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Unformatted text preview: ing directly into the Enemy's hands; but if we guide them to the opposite behaviour, this sooner or later
produces (for He permits it to produce) a war or a revolution, and the undisguisable issue of cowardice or courage
awakes thousands of men from moral stupor.
This, indeed, is probably one of the Enemy's motives for creating a dangerous world—a world in which moral issues
really come to the point. He sees as well as you do that courage is not simply one of the virtues, but the form of every
virtue at the testing point, which means, at the point of highest reality. A chastity or honesty, or mercy, which yields to
danger will be chaste or honest or merciful only on conditions. Pilate was merciful till it became risky.
It is therefore possible to lose as much as we gain by making your man a coward; he may learn too much about himself!
There is, of course, always the chance, not of chloroforming the shame, but of aggravating it and producing Despair.
This would be a great triumph. It would show that he had believed in, and accepted, the Enemy's forgiveness of his
other sins only because he himself did not fully feel their sinfulness—that in respect of the one vice which he really
understands in its full depth of dishonour he cannot seek, nor credit, the Mercy. But I fear you have already let him get
too far in the Enemy's school, and he knows that Despair is a greater sin than any of the sins which provoke it.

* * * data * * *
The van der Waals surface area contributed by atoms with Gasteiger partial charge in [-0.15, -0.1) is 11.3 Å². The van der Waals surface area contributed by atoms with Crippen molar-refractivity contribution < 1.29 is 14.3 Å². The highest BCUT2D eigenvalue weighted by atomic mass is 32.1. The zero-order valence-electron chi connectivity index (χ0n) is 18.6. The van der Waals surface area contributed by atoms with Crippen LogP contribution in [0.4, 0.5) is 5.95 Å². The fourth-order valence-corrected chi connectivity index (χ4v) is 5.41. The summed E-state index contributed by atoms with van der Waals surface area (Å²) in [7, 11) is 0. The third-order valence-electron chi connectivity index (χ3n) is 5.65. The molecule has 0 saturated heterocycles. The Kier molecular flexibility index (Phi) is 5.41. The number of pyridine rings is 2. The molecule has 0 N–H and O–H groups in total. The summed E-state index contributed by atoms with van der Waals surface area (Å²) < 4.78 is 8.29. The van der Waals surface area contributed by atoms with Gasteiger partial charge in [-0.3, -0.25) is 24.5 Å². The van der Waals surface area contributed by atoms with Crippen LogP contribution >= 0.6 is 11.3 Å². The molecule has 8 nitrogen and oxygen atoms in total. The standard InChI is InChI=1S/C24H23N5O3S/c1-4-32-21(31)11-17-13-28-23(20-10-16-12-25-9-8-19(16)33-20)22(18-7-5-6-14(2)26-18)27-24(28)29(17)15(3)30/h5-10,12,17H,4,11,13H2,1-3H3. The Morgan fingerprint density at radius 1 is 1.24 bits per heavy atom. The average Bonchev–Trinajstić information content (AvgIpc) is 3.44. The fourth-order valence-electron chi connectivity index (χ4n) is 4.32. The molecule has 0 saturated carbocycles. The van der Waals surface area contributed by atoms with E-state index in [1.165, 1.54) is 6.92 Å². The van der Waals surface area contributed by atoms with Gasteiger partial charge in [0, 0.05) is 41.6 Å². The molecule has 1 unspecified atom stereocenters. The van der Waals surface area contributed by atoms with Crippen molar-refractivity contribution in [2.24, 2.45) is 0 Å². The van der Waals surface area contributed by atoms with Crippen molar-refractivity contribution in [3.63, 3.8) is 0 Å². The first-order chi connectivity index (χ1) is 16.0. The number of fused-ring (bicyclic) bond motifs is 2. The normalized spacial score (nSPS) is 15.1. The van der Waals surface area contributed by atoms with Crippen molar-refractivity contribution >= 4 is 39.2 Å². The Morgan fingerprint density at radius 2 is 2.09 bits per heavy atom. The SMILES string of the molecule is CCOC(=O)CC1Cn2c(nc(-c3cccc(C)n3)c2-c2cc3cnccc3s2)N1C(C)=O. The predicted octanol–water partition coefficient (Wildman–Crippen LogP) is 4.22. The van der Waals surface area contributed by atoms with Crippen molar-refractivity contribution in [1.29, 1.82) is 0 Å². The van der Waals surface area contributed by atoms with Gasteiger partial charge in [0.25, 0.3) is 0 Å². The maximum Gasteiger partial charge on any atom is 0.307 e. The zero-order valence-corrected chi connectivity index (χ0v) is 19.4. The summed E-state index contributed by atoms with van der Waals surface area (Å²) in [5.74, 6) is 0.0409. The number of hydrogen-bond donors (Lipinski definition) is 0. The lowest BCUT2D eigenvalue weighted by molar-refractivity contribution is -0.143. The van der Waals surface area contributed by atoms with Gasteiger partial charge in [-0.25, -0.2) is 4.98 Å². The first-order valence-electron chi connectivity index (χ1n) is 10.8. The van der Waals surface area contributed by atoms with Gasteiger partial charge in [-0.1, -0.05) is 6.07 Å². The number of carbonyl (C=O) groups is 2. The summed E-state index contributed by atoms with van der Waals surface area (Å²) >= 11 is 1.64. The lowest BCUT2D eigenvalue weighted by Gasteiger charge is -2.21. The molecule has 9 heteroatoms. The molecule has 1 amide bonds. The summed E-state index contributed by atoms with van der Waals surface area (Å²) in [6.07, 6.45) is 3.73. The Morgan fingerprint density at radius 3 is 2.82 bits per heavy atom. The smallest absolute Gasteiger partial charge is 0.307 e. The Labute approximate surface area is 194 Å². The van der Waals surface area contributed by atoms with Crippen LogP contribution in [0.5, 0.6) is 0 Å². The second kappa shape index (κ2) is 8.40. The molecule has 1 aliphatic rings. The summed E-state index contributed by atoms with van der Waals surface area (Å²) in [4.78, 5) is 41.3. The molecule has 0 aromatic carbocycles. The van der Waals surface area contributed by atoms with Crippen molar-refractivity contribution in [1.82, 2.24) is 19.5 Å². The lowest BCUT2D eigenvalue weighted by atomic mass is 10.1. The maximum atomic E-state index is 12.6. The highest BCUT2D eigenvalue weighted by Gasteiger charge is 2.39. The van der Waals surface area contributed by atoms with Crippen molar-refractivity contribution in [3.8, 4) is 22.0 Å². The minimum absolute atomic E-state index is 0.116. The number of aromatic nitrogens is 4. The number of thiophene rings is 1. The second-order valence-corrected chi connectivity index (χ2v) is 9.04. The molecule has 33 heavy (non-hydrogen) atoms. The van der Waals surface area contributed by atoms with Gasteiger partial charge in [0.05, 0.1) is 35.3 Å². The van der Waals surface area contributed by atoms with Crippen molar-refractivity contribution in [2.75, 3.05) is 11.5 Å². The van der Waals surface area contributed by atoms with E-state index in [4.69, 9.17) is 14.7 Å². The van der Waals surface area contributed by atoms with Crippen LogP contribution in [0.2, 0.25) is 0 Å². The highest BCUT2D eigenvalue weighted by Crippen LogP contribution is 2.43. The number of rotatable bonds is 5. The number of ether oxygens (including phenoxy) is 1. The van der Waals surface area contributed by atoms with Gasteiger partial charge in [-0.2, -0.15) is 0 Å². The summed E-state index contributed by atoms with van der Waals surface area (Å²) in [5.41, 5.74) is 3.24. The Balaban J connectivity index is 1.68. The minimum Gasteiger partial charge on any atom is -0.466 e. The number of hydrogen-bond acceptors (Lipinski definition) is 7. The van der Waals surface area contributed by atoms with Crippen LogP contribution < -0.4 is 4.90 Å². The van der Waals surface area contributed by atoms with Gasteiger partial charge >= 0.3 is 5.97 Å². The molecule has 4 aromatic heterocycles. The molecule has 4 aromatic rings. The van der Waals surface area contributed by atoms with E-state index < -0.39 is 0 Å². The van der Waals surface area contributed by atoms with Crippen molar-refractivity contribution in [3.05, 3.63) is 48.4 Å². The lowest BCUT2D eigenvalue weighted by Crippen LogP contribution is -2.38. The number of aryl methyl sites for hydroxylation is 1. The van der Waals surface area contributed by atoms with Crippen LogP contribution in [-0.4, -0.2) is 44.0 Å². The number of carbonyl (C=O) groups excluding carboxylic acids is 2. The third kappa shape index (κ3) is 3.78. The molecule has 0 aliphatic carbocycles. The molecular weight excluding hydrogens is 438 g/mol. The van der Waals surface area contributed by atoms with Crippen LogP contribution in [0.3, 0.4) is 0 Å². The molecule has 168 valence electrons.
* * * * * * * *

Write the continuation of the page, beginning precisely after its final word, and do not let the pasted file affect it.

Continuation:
As to the actual technique of temptations to cowardice, not much need be said. The main point is that precautions have
a tendency to increase fear. The precautions publicly enjoined on your patient, however, soon become a matter of
routine and this effect disappears. What you must do is to keep running in his mind (side by side with the conscious
intention of doing his duty) the vague idea of all sorts of things he can do or not do, inside the framework of the duty,
which seem to make him a little safer. Get his mind off the simple rule ("I've got to stay here and do so-and-so") into a
series of imaginary life lines ("If A happened—though I very much hope it won't—I could do B—and if the worst came
to the worst, I could always do C"). Superstitions, if not recognised as such, can be awakened. The point is to keep him
feeling that he has something, other than the Enemy and courage the Enemy supplies, to fall back on, so that what was
intended to be a total commitment to duty becomes honeycombed all through with little unconscious reservations. By
building up a series of imaginary expedients to prevent "the worst coming to the worst" you may produce, at that level
of his will which he is not aware of, a determination that the worst shall not come to the worst. Then, at the moment of
real terror, rush it out into his nerves and muscles and you may get the fatal act done before he knows what you're
about. For remember, the act of cowardice is all that matters; the emotion of fear is, in itself, no sin and, though we
enjoy it, does us no good,
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This note was uploaded on 02/07/2014 for the course MIS 304 taught by Professor Mejias during the Spring '07 term at University of Arizona- Tucson.
- Spring '07